Being self employed can be liberating, but the idea of retiring can often hang above the head of a self-employed woman like a dark cloud. As any small business owner knows, it’s not always easy finding the money and making the decision to contribute to super or long term retirement savings.
At Verve, we regularly speak to business women who are juggling their immediate cash flow concerns with long time retirement saving needs and not sure how to prioritise both.
Australia’s superannuation system is linked to paid work, so it naturally disadvantages people who take significant time out of the paid workforce to care for family members or work flexibly (think: women).
The average Australian woman retires with around 35 percent of the super of the average man. For women aged in their 60s, the average super balance for wage and salary earners is $175,000 – double the average balance of $83,000 for women who run their own business.
According to Kate Carnell, the Small Business Ombuds(wo)man, as women business owners tend to juggle work and other family responsibilities including care, they are more likely to own smaller businesses which are less likely to be sold to fund retirement.
The system clearly needs to change to support all Australian women to be able to retire comfortably without being reliant on their partner.
The good news is that most working women can take steps to actively grow their super balance while they’re still working. There can also be some great tax advantages for contributing to super to boost retirement savings.
Here are Verve’s five hot tips to power your retirement savings:
1. Know what you will need in retirement and make a plan
There are different ways to calculate how much you will need to save to live comfortably in retirement. As a rough guide, the Association of Superannuation Funds of Australia (ASFA), estimates that single woman will need around $42,764 per year to live comfortably.
Once you have an idea of what you might need, check out how you’re tracking in the ASIC Money Smart Retirement Planner Calculator. This will give you an indication as to whether you are on track or need to take action to boost your retirement savings.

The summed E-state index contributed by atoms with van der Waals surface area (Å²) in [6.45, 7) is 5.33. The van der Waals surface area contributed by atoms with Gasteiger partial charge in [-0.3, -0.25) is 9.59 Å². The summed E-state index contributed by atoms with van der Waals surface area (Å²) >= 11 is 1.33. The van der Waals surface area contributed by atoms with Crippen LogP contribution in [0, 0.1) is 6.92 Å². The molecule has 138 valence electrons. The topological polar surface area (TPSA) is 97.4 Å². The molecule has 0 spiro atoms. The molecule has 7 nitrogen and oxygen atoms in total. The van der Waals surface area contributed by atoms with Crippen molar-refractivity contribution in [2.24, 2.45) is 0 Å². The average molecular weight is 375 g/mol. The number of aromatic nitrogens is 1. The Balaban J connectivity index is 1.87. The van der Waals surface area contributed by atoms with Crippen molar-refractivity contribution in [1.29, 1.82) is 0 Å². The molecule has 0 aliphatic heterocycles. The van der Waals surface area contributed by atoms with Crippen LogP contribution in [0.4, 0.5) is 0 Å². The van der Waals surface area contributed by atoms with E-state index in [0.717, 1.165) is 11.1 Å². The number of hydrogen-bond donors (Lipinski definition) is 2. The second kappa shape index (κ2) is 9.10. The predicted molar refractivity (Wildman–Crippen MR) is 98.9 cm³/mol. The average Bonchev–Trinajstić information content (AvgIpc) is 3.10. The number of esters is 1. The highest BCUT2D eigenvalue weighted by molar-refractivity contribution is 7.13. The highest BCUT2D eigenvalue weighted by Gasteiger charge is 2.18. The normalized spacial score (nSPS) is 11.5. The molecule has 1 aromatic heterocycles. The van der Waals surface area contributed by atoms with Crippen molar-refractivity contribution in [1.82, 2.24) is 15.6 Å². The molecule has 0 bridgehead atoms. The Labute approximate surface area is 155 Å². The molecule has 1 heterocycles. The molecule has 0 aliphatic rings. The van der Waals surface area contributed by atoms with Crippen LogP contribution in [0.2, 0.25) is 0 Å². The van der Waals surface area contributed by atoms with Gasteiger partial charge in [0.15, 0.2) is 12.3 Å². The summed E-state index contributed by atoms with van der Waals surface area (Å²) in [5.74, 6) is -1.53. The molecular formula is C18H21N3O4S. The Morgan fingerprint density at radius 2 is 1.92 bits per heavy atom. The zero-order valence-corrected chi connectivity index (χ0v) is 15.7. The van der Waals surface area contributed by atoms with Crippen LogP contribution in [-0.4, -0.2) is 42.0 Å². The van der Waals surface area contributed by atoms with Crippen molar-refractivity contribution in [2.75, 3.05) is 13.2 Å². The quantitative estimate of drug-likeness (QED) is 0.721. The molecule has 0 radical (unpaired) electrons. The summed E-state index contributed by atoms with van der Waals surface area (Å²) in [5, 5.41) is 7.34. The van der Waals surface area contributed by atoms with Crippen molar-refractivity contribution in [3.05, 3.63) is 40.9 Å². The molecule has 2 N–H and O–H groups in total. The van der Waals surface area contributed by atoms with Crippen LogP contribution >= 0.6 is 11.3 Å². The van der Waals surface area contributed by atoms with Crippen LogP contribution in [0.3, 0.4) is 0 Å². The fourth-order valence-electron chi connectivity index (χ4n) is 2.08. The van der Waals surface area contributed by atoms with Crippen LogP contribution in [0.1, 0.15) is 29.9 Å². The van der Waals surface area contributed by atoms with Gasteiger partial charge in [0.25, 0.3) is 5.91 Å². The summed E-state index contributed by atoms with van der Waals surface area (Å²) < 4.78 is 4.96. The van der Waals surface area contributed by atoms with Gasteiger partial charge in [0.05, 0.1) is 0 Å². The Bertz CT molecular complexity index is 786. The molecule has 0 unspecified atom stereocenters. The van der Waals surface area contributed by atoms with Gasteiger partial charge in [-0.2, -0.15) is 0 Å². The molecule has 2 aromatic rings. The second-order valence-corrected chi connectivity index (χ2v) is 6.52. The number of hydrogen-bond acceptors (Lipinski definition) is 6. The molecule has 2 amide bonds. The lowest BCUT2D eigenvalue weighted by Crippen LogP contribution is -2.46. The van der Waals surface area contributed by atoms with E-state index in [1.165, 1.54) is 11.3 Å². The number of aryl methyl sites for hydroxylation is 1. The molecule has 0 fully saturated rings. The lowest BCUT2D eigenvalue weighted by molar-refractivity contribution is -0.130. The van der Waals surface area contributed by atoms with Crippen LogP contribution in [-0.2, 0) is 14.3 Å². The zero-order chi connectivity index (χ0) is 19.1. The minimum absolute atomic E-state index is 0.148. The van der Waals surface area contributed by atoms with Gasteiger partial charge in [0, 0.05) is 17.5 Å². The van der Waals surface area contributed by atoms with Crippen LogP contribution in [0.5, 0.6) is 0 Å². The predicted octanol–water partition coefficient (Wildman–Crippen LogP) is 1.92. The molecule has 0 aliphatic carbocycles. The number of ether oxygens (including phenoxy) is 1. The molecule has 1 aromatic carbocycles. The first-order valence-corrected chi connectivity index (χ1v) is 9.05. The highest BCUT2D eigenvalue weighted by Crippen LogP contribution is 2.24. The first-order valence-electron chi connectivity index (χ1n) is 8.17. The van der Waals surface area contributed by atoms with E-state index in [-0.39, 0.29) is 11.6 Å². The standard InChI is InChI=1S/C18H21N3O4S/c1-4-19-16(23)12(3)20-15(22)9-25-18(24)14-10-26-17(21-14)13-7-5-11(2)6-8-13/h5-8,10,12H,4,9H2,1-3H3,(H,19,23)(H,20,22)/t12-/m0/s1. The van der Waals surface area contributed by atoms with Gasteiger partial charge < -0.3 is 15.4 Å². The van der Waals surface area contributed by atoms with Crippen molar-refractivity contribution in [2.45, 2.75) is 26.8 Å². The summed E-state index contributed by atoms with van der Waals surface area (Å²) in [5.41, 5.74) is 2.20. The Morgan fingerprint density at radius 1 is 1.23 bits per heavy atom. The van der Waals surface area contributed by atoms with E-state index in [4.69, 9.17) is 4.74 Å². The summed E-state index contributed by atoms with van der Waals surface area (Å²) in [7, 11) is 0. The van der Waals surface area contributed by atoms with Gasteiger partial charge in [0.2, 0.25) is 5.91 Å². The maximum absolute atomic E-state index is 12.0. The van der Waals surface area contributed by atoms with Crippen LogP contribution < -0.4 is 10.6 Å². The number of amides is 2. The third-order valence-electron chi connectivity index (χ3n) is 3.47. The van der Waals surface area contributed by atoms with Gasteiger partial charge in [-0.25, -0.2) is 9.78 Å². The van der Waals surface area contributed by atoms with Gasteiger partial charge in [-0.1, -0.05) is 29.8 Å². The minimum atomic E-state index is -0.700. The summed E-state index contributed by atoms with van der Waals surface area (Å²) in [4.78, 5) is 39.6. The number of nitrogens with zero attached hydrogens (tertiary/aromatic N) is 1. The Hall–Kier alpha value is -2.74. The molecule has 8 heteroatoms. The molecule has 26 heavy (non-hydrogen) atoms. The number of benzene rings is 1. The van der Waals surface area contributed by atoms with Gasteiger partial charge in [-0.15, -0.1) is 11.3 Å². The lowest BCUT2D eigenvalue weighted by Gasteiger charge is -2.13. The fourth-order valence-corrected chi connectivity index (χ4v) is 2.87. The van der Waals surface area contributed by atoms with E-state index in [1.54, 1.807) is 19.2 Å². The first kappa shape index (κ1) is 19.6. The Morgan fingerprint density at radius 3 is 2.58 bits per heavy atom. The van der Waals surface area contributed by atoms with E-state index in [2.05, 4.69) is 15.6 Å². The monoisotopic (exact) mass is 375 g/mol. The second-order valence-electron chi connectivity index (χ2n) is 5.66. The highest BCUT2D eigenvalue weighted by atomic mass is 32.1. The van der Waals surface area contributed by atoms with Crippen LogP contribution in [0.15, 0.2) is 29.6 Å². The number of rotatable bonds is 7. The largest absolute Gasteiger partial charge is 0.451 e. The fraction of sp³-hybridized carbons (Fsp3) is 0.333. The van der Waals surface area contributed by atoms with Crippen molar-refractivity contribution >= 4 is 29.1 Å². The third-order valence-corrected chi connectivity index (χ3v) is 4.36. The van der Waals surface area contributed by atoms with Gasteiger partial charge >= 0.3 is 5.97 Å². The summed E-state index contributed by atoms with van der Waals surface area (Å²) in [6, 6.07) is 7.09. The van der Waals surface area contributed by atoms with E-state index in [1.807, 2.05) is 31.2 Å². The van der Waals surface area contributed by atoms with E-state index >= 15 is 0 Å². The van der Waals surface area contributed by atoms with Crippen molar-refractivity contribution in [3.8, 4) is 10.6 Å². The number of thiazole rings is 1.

You can also access Verve’s free coaching video on ‘Supercharging you Super’ to learn more about how to understand your needs and set your plan.
2. Make the most of superannuation tax benefits
Contributing to super may also provide tax savings today.
If you’re self employed, you can claim an annual tax deduction for up to $25,000 in “concessional” (before-tax) super contributions. Concessional contributions are taxed at 15 percent within your fund. If this is less than your personal tax rate, adding to your super could be a very tax-friendly way to save for the future.
That said, if you are a low to middle income earner, claiming all your super contributions pre tax may result in you missing out on the Government’s co-contribution scheme.
It pays to have a good read of the ATO website and if you need further clarity, speak to your financial adviser. If you’re thinking about claiming a tax deduction for your contribution in a particular financial year, it needs to be made before 30 June.
3. Choose the right superfund for you and set up your contributions properly
Before you start making contributions, you need to choose a fund. This is an important decision and can have a significant impact on your retirement nest egg and the companies and industries your super is invested in.
Each fund offers different investment options, benefits and charges different fees. Funds also apply different ethics to how they invest, some funds apply no ethical screening while others screen out industries like: gambling; tobacco; armaments and weapons of war; animal testing and cruelty; fossil fuel projects and more.
If you can’t find information about the ethics of a fund upfront on their website, then they’re most likely not investing your money ethically.
It’s important that you notify your fund before claiming a tax deduction. You should be able to find all the information and the relevant form on your super funds website. Any good superfund will be able to support you to set up your contributions.
4. Manage cash flow through smaller, regular payments
The powers of compound interest mean that even small contributions to super can make a big impact over the long term.
As a self-employed woman, you may find it easier on cash flow to make small, recurring contributions.
An easy way to grow your super effortlessly may be to set up regular, automatic payments to your fund. All you have to do is decide on an amount you can comfortably contribute to your super on a regular basis.
Additional reading: The trouble with SME owners and superannuation
5. Help to change structural inequalities of the super system
Take a minute to visit the Parliament of Australia website and search for your local MP or Senator, look up their contact details and ask them what they’re doing to help close the retirement savings gap between men and women.
No matter who you are, improving the financial future of Australian women will provide benefits to all – so it’s absolutely worth demanding change from our politicians.